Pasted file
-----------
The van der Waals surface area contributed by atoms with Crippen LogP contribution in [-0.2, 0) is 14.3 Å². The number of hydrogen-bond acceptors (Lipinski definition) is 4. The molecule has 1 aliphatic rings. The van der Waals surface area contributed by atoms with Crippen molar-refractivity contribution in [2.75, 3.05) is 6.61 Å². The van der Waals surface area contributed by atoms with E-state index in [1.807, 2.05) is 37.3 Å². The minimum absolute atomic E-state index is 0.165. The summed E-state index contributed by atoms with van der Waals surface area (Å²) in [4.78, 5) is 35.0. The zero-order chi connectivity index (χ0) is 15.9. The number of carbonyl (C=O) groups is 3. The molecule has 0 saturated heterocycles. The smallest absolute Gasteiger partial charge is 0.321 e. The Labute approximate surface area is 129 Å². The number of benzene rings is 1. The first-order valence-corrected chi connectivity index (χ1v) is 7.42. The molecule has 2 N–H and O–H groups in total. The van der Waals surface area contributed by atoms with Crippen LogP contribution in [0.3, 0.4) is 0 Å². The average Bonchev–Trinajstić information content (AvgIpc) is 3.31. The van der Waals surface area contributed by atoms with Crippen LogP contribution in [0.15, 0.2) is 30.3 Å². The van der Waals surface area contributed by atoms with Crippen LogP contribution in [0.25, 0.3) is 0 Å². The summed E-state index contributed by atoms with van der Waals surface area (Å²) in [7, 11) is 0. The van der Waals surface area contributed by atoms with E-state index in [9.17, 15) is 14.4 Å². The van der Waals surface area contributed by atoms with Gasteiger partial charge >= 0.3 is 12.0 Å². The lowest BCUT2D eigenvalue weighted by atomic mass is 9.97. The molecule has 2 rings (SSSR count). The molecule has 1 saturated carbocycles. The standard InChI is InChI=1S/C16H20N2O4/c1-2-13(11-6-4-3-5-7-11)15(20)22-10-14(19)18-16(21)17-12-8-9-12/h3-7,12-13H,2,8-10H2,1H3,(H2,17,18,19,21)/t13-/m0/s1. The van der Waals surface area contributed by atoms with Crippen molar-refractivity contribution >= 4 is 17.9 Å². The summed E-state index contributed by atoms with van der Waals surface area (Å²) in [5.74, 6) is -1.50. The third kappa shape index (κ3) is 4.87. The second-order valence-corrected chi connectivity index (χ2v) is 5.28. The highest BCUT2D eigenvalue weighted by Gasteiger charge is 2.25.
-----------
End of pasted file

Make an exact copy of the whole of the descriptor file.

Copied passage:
The van der Waals surface area contributed by atoms with Crippen LogP contribution in [-0.2, 0) is 14.3 Å². The number of hydrogen-bond acceptors (Lipinski definition) is 4. The molecule has 1 aliphatic rings. The van der Waals surface area contributed by atoms with Crippen molar-refractivity contribution in [2.75, 3.05) is 6.61 Å². The van der Waals surface area contributed by atoms with E-state index in [1.807, 2.05) is 37.3 Å². The minimum absolute atomic E-state index is 0.165. The summed E-state index contributed by atoms with van der Waals surface area (Å²) in [4.78, 5) is 35.0. The zero-order chi connectivity index (χ0) is 15.9. The number of carbonyl (C=O) groups is 3. The molecule has 0 saturated heterocycles. The smallest absolute Gasteiger partial charge is 0.321 e. The Labute approximate surface area is 129 Å². The number of benzene rings is 1. The first-order valence-corrected chi connectivity index (χ1v) is 7.42. The molecule has 2 N–H and O–H groups in total. The van der Waals surface area contributed by atoms with Crippen LogP contribution in [0.3, 0.4) is 0 Å². The average Bonchev–Trinajstić information content (AvgIpc) is 3.31. The van der Waals surface area contributed by atoms with Crippen LogP contribution in [0.15, 0.2) is 30.3 Å². The van der Waals surface area contributed by atoms with Crippen LogP contribution in [0.25, 0.3) is 0 Å². The summed E-state index contributed by atoms with van der Waals surface area (Å²) in [7, 11) is 0. The van der Waals surface area contributed by atoms with E-state index in [9.17, 15) is 14.4 Å². The van der Waals surface area contributed by atoms with Gasteiger partial charge >= 0.3 is 12.0 Å². The lowest BCUT2D eigenvalue weighted by atomic mass is 9.97. The molecule has 2 rings (SSSR count). The molecule has 1 saturated carbocycles. The standard InChI is InChI=1S/C16H20N2O4/c1-2-13(11-6-4-3-5-7-11)15(20)22-10-14(19)18-16(21)17-12-8-9-12/h3-7,12-13H,2,8-10H2,1H3,(H2,17,18,19,21)/t13-/m0/s1. The van der Waals surface area contributed by atoms with Crippen molar-refractivity contribution >= 4 is 17.9 Å². The summed E-state index contributed by atoms with van der Waals surface area (Å²) in [5.74, 6) is -1.50. The third kappa shape index (κ3) is 4.87. The second-order valence-corrected chi connectivity index (χ2v) is 5.28. The highest BCUT2D eigenvalue weighted by Gasteiger charge is 2.25.